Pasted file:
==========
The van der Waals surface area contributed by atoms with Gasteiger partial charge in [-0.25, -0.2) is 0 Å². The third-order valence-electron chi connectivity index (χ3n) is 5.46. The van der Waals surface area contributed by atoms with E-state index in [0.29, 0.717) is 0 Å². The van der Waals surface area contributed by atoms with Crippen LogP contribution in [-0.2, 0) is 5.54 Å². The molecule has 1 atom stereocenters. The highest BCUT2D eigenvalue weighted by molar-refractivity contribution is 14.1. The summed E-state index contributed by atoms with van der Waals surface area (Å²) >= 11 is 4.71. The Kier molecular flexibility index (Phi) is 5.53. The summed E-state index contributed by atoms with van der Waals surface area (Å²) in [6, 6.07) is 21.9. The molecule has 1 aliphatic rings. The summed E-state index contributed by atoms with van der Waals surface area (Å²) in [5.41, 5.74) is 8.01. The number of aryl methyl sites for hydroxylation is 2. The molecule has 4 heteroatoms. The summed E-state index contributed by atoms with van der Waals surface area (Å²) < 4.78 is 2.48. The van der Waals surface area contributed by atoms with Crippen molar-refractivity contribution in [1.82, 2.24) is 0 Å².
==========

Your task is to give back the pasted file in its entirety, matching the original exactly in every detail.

The van der Waals surface area contributed by atoms with Gasteiger partial charge in [-0.25, -0.2) is 0 Å². The third-order valence-electron chi connectivity index (χ3n) is 5.46. The van der Waals surface area contributed by atoms with E-state index in [0.29, 0.717) is 0 Å². The van der Waals surface area contributed by atoms with Crippen LogP contribution in [-0.2, 0) is 5.54 Å². The molecule has 1 atom stereocenters. The highest BCUT2D eigenvalue weighted by molar-refractivity contribution is 14.1. The summed E-state index contributed by atoms with van der Waals surface area (Å²) >= 11 is 4.71. The Kier molecular flexibility index (Phi) is 5.53. The summed E-state index contributed by atoms with van der Waals surface area (Å²) in [6, 6.07) is 21.9. The molecule has 1 aliphatic rings. The summed E-state index contributed by atoms with van der Waals surface area (Å²) in [5.41, 5.74) is 8.01. The number of aryl methyl sites for hydroxylation is 2. The molecule has 4 heteroatoms. The summed E-state index contributed by atoms with van der Waals surface area (Å²) < 4.78 is 2.48. The van der Waals surface area contributed by atoms with Crippen molar-refractivity contribution in [1.82, 2.24) is 0 Å².